Warrior Words: Busting the myths of a ‘typical high schooler’

Some people tend to stereotype my generation as a bunch of arrogant, lazy, entitled, impatient, technology addicts. However, I can assure them that if they were to spend a day in the life of a Wilton High School student, their misconception would be immediately disproved. Instead, they would be pleasantly surprised and genuinely inspired by these students — I know that I sure am. So, to all of my fellow high schoolers, this is for you.

I know your mornings start early. Perhaps you wake up after the sixth alarm you set and scramble out the door without breakfast. I know you go to school and despite not having the best night of sleep, you put your best foot forward and rock the day. After school, maybe you head to a club meeting, go to practice, or work a shift at your job. You might even do all three. I know that your nights end late, as you finish up an essay and practice the presentation you will give first period the following day, amongst other things.

When listening to the song Growing Up by Macklemore, these lines resonated with me, because when I hear them, I think of my peers:

“Don't try to change the world, find something that you love and do it every day.

“Do that for the rest of your life and eventually, the world will change.”

I am simply in awe of each and every one you, as you discover your passions and practice them.

These passions come in great number and variety. I witnessed a student’s fascination for the weather blossom into the creation of his very own local weather station. Another student with a passion for fashion works tirelessly to design fabulous and unique pieces that she shares with others. She also happens to be making her own prom dress. Every day I take notice of a new cause that students work hard to promote and partake in.

Through Feb. 21-22, over 70 students, including myself, registered to vote at the annual voter registration drive during lunch. Just this week I watched one of my best friends, an anti-gun violence and school safety advocate, organize the non-partisan walkout at Wilton High School that took place on March 14. This beautifully somber event honored the 17 students and teachers who were slain at Marjory Stoneman Douglas High School and simultaneously embraced compassion in our community. On March 15, 59 students shaved their heads for St. Baldrick’s to help conquer childhood cancer. Yesterday, I saw a poster that encouraged our students to give blood in this year’s second blood drive on April 3. Every time I ring people up at the Village Market, a bake sale for any number of causes takes place right out front. My peers constantly engage in the things they care about.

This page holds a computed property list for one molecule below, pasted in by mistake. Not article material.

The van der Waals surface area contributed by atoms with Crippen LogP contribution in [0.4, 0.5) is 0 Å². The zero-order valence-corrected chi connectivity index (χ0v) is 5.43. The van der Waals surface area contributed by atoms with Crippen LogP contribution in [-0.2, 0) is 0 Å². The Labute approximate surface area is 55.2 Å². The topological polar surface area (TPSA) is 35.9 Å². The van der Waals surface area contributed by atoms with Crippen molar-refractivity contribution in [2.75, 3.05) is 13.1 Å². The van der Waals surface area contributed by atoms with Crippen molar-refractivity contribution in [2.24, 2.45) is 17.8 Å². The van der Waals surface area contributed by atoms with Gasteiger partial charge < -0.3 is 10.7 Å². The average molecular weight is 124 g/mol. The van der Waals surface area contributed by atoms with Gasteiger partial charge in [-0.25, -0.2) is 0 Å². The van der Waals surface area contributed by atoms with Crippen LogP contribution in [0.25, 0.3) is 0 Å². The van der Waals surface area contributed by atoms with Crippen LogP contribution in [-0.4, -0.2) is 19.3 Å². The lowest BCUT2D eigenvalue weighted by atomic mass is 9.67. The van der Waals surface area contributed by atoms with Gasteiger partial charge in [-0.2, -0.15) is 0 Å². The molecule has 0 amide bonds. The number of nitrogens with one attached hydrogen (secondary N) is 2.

While some may look down upon our generation’s “obsession” with technology and social media, I would argue that these platforms enable students to make their voices heard and spread the word about the amazing events I discussed above. It informs the youth and increases our awareness in our ever-changing world. It serves as a catalyst for change.

My fellow students, it is because of your ceaseless spirit and endless contributions that benefit others on a local, national, and global scale, that you make myself, and undoubtedly the entire community proud of our youth. Of course, I know that you will continue to focus on your passions long after you finish school. I hope I helped bust the myths that unfortunately blanket my generation. To the people just as inspired by my peers as I am, thank you. Please continue to encourage their efforts as they give back to the community that nourished them.

Shelby Connor is a senior at Wilton High School. She shares this column with five classmates.